The Novartis Decision: Is the Big Win for Indian Pharma Bad News for Investment?

The rejection of Novartis' patent application for a drug it developed more than a decade ago has been hailed by health care advocates. But it may spell bad news for New Delhi's attempts to lure foreign investment to the country

  • Share
  • Read Later
Rafiq Maqbool / AP

Ranjit Shahani, vice chairman and managing director of Novartis India, speaks during a news conference in Mumbai on April 1, 2013

In a decisive victory for India’s pharmaceutical industry, India’s Supreme Court rejected Novartis’ patent application for the cancer drug Glivec on Monday, ending a seven-year battle by the Swiss drugmaker to get a patent in India on its powerful leukemia drug. The medication, which was approved for use in the U.S. back in 2001, has been produced generically by Indian pharmaceuticals for years at a fraction of the Swiss drug’s cost. The Indian drug industry’s victory, however, is being described as a stunning defeat for intellectual-property rights and may have repercussions on India’s attempts to attract foreign investment.

Nevertheless, health activists have called the top court’s decision a win for patients seeking cheaper treatment and against “evergreening,” the alleged practice of making minor tweaks to an existing drug to prolong a company’s hold on a patent and protect it from being produced by other firms as a cheaper generic version once the patent has expired. The ruling was met with enthusiasm by Indian drug manufacturers, which produce a generic version of Glivec, or Gleevec, as it is called in the U.S. market. Patients’-rights groups, who advocate for cheaper drugs to be available in countries like India where few can afford costly medication, also applauded the move. Advocates were concerned that a ruling in favor of Novartis could set a precedent that would ultimately cut off India’s vast supply of cheap generic drugs for diseases like HIV. Such medicines are exported to other developing markets. Millions of poor patients rely on them.

(MORE: How an Indian Patent Case Could Reshape the Future of Generic Drugs)

India’s generic-drug industry took off in 1970 after the government allowed for multiple patents to be granted on products with small adjustments to the process in which they were made. Today the industry is one of the nation’s biggest moneymakers, but India itself is a hugely attractive market for pharmaceutical companies. Novartis filed for an Indian patent on Glivec in 2006 and appealed after its application was rejected on the grounds that the drug had simply been amended but was not new. Novartis has argued that the drug had significant differences from earlier versions that made it eligible for a patent.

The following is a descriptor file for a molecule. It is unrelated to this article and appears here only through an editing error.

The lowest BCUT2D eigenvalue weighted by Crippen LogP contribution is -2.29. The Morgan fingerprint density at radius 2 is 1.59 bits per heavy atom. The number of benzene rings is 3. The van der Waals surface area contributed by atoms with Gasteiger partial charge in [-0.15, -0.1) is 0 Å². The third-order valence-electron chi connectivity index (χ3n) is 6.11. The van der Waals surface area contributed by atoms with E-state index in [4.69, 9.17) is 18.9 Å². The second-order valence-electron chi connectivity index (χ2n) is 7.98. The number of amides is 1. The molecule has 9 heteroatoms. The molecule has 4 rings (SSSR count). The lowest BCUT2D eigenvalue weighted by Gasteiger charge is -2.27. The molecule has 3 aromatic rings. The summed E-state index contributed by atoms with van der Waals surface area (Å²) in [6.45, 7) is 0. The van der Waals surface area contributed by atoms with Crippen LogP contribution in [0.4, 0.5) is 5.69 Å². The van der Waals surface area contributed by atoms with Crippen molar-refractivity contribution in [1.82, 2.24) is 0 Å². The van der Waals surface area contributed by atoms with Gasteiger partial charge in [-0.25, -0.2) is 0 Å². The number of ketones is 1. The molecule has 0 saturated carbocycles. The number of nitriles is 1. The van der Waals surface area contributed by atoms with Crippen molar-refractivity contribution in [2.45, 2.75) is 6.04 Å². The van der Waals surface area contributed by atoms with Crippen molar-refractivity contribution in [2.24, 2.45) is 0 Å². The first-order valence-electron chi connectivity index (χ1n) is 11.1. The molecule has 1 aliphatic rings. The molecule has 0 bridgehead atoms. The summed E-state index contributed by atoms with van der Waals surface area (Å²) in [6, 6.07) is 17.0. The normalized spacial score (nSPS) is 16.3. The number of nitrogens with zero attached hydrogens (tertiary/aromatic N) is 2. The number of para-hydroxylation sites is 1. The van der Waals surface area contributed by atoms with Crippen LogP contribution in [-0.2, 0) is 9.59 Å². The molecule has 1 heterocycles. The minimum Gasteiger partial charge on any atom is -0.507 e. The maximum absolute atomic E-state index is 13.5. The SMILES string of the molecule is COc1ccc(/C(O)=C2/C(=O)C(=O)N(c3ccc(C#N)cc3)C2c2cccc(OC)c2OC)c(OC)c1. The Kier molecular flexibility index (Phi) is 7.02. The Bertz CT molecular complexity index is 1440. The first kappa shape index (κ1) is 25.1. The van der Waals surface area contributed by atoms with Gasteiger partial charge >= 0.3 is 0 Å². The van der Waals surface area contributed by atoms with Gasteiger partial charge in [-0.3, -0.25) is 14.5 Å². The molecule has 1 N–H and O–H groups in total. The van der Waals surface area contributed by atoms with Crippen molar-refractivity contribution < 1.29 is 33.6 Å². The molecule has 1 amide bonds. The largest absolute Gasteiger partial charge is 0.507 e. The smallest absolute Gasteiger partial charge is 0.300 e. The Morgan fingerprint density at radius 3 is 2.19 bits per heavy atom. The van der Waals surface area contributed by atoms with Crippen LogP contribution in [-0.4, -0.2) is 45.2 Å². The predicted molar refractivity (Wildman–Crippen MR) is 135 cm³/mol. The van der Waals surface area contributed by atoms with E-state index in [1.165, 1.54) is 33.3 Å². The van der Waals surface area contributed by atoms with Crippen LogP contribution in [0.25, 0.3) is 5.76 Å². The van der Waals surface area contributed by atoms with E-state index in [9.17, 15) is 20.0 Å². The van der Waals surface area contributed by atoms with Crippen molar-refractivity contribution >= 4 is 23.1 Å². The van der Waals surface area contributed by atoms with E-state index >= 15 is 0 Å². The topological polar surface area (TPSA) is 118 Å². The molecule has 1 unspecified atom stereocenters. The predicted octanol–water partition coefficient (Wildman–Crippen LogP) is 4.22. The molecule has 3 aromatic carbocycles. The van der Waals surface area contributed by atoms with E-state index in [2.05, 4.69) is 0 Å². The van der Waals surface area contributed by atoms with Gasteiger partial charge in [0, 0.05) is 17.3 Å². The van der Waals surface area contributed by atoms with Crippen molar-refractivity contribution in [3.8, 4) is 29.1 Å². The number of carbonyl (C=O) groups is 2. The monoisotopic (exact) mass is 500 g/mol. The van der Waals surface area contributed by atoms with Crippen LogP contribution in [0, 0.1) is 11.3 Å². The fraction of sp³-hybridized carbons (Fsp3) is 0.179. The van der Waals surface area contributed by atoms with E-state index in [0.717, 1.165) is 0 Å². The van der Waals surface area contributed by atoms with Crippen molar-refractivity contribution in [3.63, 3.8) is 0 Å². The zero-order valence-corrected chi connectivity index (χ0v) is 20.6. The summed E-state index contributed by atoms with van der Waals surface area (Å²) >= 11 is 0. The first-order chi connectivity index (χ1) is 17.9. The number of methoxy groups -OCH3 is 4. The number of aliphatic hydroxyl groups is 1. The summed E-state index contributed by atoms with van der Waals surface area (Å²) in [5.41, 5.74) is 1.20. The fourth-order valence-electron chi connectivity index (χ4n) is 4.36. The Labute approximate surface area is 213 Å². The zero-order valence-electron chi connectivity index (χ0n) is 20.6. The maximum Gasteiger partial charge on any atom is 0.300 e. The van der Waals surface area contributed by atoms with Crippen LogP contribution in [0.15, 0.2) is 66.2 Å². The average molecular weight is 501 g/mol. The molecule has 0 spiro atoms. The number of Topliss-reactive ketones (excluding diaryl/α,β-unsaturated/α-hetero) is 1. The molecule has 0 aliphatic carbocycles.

The drawn-out case has been closely watched by a global industry that, despite India’s reinstating stricter patent laws as a condition of being granted access to the World Trade Organization in 2005, is growing increasingly frustrated with the nation’s seeming reticence to recognize intellectual-property rights. Last month, the Financial Times reported that Roy Waldron, the chief intellectual-property counsel for Pfizer, said at a congressional hearing in Washington that India “routinely flouted trade rules to bolster the Indian generic industry at the expense of innovators.”

Indeed, the fact that India is creating a tough environment for global companies to continue to invest in new drug discoveries has been one of the chief criticisms of Monday’s ruling. In a statement, Novartis said the Supreme Court’s decision “discourages innovative drug discovery essential to advancing medical science for patients.” It went on to say that the company’s “primary concern of this case was with India’s growing non-recognition of intellectual property rights that sustain research and development for innovative medicines.” According to Novartis, 95% of the more than 16,000 patients who are prescribed Glivec in India today are receiving it free of charge through the company’s donation program.

The move also comes at an awkward moment for parts of the government that have been lobbying hard to convince global companies that India is friendly to foreign investors. On Monday, the same day the decision came down, Finance Minister Palaniappan Chidambaram was actively courting investors in Tokyo, telling reporters that India could handily absorb an annual $50 billion in foreign direct investment and reiterating the government’s commitment to simplify the process. Big Pharma, for now, does not seem likely to push to the front of the line.

85 comments
verticalpharmacy
verticalpharmacy

Novartis is the third largest beneficiary of registered patents in India, behind Roche and Sanofi, with 147 patents to its name in the country.